Ron Perea, John Hickenlooper Under Fire After Third Alleged Police Brutality Case In A Week

UPDATE: Denver Manager of Public Safety Ron Perea announced Monday that he will resign his post effective at the end of August.

Perea had been facing calls for his resignation following three cases of alleged police brutality by law enforcement officers under his jurisdiction.

Perea was appointed to the position earlier this year.

In a release Monday afternoon, Denver Mayor John Hickenlooper said that Perea's resignation has more to do with his ability to gain public trust than it does with his credentials.

"Ron came to Denver with all of the right credentials and experience to lead the Department of Safety," Denver Mayor John Hickenlooper said in a release. "He feels that the events of the past few days have limited his ability to gain community confidence."

* * * * * * * * * * *

Mayor John Hickenlooper is facing heightened criticism over his continued defense of embattled Denver Safety Manager Ron Perea.

On Friday, the Denver Coroner ruled the death of Marvin Booker, a 56-year-old inmate at Denver's brand new Van Cise-Simonet Detention Facility, to be a homicide.

Booker died after getting in a scuffle with jail deputies, who then tasered him and placed him in a sleeper hold. The coroner determined that Booker's death came as a result of "cardiorespiratory arrest during physical restraint."

The coroner's ruling comes in the wake of two separate alleged police brutality incidents caught on video. One occurred outside a LoDo nightclub in April, 2009. In the other incident, police beat a man walking his dog in LoDo after the pedestrian exchanged words with a driver who was being ticketed.

After internal review, Perea determined that police did not use excessive force in the April, 2009 incident, and only disciplined the officers involved for filing inaccurate reports.

The decision prompted a lawsuit from the man the officers beat, as well as public outcry from Latino and African American groups in Denver, who requested Perea's resignation.

Perea has since reopened the investigation into the 2009 incident, and Hickenlooper has asked the FBI to perform its own analysis.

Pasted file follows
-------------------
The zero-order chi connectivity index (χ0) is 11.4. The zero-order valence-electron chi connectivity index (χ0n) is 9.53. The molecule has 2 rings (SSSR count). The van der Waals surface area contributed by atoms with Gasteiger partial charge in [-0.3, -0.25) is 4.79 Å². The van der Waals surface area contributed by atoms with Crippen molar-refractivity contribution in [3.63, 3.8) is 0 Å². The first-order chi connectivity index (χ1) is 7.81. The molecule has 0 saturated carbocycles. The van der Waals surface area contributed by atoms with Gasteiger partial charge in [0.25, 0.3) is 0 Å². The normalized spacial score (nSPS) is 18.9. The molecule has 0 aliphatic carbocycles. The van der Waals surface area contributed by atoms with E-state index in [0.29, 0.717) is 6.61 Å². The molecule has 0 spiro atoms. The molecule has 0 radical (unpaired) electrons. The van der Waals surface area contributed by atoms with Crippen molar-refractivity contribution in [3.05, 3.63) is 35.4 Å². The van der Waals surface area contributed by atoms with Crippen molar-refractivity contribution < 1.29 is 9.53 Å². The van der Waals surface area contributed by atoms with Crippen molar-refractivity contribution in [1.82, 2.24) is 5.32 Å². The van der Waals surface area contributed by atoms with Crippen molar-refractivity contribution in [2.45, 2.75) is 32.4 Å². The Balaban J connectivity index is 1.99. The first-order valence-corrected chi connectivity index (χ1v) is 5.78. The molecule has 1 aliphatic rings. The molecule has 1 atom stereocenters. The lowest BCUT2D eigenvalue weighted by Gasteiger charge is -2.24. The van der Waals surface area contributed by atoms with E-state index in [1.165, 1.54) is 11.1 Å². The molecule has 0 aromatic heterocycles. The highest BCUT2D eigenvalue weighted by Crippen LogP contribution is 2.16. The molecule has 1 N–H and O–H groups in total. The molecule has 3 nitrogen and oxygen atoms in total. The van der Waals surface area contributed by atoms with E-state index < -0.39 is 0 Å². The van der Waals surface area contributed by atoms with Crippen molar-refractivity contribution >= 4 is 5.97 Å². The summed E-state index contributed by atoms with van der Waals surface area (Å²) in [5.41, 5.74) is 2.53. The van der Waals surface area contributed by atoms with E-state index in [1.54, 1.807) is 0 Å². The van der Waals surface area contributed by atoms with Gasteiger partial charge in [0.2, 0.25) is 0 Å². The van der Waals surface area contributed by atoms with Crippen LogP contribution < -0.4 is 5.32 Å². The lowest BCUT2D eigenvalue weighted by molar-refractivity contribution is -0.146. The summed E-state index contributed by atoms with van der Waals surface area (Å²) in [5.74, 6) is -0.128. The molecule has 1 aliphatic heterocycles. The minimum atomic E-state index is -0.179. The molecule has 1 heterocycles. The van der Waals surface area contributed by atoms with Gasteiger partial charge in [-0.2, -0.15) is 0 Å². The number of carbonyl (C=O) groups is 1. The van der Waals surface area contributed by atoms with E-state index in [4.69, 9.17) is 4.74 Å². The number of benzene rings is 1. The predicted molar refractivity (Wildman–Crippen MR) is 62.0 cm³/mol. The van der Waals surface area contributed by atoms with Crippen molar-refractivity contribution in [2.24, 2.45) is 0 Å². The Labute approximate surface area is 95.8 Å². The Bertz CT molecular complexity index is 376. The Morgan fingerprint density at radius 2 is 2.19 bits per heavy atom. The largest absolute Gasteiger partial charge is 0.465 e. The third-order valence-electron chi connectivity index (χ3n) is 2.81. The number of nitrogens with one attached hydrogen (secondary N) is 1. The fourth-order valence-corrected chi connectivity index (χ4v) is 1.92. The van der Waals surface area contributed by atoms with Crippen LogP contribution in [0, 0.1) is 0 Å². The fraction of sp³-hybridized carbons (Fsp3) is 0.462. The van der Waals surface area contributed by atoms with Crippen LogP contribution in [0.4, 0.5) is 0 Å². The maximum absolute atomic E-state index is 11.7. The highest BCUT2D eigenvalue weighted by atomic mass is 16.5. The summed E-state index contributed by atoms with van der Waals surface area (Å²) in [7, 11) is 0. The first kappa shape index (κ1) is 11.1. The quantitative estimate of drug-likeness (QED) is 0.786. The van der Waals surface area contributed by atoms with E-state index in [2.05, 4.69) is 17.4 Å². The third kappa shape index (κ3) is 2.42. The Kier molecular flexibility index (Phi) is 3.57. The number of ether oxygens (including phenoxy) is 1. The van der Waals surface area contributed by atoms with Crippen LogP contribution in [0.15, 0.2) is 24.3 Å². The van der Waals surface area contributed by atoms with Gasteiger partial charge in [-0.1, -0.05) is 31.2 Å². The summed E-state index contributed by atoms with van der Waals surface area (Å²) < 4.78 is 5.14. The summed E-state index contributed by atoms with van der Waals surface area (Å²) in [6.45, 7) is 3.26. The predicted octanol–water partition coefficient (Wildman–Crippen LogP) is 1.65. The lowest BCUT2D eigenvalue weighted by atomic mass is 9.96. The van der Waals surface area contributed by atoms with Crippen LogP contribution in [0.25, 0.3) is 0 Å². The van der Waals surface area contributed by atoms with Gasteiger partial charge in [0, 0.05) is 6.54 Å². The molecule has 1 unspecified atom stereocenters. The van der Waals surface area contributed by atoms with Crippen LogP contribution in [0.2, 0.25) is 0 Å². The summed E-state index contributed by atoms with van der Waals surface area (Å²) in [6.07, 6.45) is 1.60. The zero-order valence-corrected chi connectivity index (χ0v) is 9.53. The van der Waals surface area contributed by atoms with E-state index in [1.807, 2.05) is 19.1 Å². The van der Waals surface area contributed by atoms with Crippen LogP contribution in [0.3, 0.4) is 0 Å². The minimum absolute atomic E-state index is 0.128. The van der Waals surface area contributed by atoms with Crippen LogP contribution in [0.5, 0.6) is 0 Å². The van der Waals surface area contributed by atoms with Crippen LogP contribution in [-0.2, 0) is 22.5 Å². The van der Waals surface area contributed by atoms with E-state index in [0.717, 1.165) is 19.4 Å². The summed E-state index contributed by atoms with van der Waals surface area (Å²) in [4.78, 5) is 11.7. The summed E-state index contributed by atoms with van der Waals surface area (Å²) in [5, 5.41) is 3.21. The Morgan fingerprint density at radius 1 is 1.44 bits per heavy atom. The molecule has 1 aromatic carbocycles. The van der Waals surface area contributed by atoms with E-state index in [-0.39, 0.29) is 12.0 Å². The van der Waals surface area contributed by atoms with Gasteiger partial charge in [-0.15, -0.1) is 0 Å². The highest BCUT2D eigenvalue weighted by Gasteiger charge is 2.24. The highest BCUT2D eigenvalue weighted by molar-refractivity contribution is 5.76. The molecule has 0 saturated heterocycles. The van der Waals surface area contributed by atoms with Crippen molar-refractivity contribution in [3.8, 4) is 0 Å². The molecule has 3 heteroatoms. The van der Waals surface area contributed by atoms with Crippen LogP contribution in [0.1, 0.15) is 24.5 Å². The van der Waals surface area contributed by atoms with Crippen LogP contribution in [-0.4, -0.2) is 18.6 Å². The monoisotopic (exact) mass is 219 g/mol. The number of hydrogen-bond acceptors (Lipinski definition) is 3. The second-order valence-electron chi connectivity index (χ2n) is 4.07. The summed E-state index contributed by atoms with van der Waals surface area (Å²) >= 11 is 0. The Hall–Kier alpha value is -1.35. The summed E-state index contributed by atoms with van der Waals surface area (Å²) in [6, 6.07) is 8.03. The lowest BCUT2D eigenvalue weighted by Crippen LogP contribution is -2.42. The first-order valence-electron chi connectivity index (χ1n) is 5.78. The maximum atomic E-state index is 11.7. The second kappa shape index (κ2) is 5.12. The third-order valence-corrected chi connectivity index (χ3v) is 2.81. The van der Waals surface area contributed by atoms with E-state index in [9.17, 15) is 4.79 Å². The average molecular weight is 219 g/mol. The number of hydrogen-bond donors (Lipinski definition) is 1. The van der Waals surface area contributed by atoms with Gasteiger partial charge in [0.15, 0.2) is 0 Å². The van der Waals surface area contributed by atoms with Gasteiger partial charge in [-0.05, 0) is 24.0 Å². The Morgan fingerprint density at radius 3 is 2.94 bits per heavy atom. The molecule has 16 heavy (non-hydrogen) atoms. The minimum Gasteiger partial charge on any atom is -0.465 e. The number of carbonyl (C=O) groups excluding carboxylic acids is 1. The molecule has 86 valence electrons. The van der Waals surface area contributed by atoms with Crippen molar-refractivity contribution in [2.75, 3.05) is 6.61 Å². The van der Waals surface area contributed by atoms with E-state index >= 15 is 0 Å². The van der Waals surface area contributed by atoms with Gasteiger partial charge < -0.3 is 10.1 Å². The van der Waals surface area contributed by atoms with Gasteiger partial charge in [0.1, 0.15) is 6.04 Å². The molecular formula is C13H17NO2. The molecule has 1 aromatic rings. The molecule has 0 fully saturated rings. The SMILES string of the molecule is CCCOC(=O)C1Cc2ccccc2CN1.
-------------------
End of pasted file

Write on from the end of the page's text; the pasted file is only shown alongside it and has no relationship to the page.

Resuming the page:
The other two cases are still under investigation.

Public outcry against Perea--who also oversees Denver Jail Deputies--grew even stronger over the weekend in response to the Booker ruling.

KDVR footage from Sunday services at Shorter A.M.E. Church (viewable below) shows Pastor Timothy Tyler disparaging Perea and criticizing Hickenlooper for continuing to support his embattled Manager of Public Safety.

"The Mayor says 'don't get upset with the manager of public safety," Tyler said mockingly in his sermon.

"'This job is new to him, that's what he said. He's never done this before... What the heck did you give him the job for if he don't know what he's doing?"

Nearly 200 protesters demonstrated outside of the jail where Booker died on Sunday. The demonstrators demanded disciplinary action against the deputies responsible for his death.

Denver Post Columnist Susan Greene slammed the Mayor on Sunday:

To his credit, he [Hickenlooper] has tried to curb police brutality by appointing an independent monitor and citizens oversight board. Both have helped oust certain bad cops who may have kept their jobs under the old union-backed disciplinary rules set under previous mayors.

I'd take reform efforts more seriously if Hickenlooper hadn't spent so long keeping so quiet about misconduct.

He said nothing when a cop refused to investigate the beating of a gay man on the 16th Street Mall. He barely rolled his eyes about a string of people locked in jail because officers carelessly mistook their identities.

The city's reluctance to buck its rank and file was most striking earlier this summer on the previous safety manager's second-to-last day on the job. That's when Al LaCabe, Perea's predecessor, worked up the courage to fire three officers who had broken the ribs, injured the kidneys and lacerated the liver of a 16-year-old boy. It took LaCabe more than two years to strip them of their badges.

"It's too premature to say the deputies in this case should be fired, and that's a decision for the manager of safety to make, Eric Brown, spokesman for the Mayor's office said over the weekend.



testPromoTitleReplace testPromoDekReplace Join HuffPost Today! No thanks.